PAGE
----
Deferred income annuities (DIAs) refer to annuities that provide guaranteed income payments to annuitants that start in the future. DIAs require the annuitant to purchase the contract and make payments over some time. The income payments the annuitant receives are then deferred until a specified date in the contract. This is typically seven years after the purchase date.
Annuitants can also choose the date on which income payments begin. It can be as early as the year after the purchase date or several decades later. These income payments should last for the entirety of the annuitant’s life, even if they exceed the initial premium the annuitant pays.
The most obvious advantage to DIAs is the advanced retirement income plan they create. However, they can also protect from longevity risk. Longevity risk describes the risk that someone lives longer than their savings last.
Still, because the income payments get deferred, the annuitant won’t have access to their funds when the annuity builds. This means the annuitant must be able to manage their finances correctly. This also means the annuitant should consider inflation. This is because the income payments might not keep pace with the cost of living.
Deferred income annuities are also known as longevity annuities or longevity insurance. This is because they provide a guaranteed stream of income for the entirety of the annuitant’s life. Funds have longer to accumulate between the purchase of the annuity and the start of the income payment. This translates to higher income payments later.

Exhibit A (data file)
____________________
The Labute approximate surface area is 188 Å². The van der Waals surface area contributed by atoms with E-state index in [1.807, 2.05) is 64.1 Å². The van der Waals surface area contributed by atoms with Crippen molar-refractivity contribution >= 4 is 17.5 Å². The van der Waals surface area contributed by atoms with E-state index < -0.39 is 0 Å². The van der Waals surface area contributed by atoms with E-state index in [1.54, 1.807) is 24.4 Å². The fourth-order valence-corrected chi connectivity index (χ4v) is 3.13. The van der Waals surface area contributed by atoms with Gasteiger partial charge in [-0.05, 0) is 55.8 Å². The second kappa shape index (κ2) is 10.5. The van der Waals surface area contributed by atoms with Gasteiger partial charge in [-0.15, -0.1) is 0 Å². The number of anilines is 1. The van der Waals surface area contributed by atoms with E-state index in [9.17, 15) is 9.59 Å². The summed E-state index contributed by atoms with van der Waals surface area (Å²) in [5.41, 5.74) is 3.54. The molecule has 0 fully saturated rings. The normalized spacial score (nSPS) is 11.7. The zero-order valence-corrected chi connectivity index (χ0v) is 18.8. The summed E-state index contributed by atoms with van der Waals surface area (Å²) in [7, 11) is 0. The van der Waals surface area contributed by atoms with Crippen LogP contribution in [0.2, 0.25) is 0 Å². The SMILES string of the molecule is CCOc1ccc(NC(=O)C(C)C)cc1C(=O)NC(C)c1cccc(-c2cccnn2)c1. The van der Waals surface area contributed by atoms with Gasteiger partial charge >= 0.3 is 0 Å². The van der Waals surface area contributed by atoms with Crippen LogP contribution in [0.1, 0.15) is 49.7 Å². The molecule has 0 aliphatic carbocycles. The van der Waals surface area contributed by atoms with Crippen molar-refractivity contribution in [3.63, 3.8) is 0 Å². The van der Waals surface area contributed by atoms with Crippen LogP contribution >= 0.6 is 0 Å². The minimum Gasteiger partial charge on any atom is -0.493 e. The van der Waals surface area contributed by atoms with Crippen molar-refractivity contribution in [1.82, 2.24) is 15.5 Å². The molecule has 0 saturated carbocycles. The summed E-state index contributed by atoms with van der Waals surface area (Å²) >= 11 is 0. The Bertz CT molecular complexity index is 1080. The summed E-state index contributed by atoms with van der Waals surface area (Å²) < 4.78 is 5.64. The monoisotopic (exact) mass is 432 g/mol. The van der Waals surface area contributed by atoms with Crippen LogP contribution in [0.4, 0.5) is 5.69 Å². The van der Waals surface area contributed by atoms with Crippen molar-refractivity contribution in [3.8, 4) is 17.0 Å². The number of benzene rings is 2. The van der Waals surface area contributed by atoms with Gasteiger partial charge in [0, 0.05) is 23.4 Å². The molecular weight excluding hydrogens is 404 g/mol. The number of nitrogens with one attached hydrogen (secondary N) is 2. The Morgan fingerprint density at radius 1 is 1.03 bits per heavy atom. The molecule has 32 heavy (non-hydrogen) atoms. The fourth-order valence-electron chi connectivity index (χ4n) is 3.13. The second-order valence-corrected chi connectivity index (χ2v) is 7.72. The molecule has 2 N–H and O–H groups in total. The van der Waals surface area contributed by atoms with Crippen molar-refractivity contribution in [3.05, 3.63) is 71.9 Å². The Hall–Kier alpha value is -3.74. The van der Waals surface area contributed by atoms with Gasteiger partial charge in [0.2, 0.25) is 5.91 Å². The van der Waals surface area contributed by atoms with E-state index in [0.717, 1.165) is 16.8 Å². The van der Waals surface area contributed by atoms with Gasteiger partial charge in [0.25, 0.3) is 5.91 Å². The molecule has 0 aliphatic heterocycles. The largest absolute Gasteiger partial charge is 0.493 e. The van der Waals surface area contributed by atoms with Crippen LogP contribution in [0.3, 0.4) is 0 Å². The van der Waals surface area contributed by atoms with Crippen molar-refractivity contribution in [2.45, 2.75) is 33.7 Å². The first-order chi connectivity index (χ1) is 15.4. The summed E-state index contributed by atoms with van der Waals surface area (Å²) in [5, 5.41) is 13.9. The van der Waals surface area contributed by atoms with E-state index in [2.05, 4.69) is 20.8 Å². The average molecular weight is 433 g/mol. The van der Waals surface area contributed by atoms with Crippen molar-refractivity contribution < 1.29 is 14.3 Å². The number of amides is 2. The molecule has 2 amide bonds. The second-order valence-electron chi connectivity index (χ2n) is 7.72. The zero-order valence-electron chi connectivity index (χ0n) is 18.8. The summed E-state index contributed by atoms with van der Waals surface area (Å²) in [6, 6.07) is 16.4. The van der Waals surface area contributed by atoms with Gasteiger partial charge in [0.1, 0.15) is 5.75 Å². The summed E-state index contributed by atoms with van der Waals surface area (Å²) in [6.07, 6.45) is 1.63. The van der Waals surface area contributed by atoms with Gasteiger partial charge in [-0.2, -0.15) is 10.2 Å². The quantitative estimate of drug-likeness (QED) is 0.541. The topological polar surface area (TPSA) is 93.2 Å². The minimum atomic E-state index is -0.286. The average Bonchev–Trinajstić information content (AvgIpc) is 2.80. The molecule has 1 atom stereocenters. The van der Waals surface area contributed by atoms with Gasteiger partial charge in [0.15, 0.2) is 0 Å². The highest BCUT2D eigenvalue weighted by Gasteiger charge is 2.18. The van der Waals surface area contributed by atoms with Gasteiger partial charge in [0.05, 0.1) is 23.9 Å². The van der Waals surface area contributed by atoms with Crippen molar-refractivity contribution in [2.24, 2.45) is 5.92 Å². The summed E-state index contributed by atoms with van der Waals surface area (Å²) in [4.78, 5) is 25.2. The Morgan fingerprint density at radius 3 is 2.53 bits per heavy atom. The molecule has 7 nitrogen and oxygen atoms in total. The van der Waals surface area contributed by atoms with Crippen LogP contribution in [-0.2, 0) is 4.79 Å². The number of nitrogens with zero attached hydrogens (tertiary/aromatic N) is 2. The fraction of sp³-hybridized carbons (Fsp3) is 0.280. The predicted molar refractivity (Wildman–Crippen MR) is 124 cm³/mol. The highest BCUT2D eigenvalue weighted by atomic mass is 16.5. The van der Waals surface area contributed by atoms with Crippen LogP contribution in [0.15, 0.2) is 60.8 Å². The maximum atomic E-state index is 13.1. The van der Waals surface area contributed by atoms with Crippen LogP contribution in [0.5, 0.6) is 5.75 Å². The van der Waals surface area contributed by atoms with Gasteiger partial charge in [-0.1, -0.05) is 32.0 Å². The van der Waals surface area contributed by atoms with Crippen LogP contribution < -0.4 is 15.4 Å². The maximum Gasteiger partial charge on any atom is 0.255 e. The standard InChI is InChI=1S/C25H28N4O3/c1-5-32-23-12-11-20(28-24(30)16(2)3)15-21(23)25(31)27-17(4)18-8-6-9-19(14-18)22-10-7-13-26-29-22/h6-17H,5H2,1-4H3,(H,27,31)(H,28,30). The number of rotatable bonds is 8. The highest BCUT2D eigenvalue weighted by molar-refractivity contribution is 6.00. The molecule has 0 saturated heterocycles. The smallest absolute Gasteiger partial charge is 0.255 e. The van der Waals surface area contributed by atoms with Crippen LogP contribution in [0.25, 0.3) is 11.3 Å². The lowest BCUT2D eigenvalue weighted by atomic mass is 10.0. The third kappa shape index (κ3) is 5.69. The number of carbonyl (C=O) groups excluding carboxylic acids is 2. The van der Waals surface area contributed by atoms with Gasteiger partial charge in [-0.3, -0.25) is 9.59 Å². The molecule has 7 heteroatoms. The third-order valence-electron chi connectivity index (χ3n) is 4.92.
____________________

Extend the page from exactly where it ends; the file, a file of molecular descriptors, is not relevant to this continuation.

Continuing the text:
The other reason these types of annuities are called longevity annuities is that they provide a guaranteed stream of income for life. The longer the deferral period, the higher the income payments are likely to be.
All deferred income annuities are fixed annuities. This means the income payments are determined when the annuitant purchases the annuity. Fixed annuities are not subject to any market fluctuation or interest rate change. This is one of the key benefits of a deferred income annuity: they provide certainty regarding future income.
Deferred income annuities can also be used in unison with retirement accounts, such as Social Security and a pension. Combined, these accounts will create a diversified income portfolio. Income payments from DIAs are also not included in the annuitant’s taxable income until the annuitant starts receiving payments. When the annuitant starts receiving payments, they will be able to reduce tax liability.
Who Should Use a DIA?
Deferred income annuities aren’t suitable for everyone, and they might require a long-term commitment of funds and limited liquidity during the deferral period. The income payments might also not be able to keep pace with inflation. This failure to keep pace with inflation will erode purchasing power over time.
At the end of the day, deferred income annuities can be a valuable source of guaranteed streams of income for life. Still, they should be considered as part of a broader retirement plan. You should always consult with a financial advisor to determine whether DIAs are suitable options based on your circumstances.
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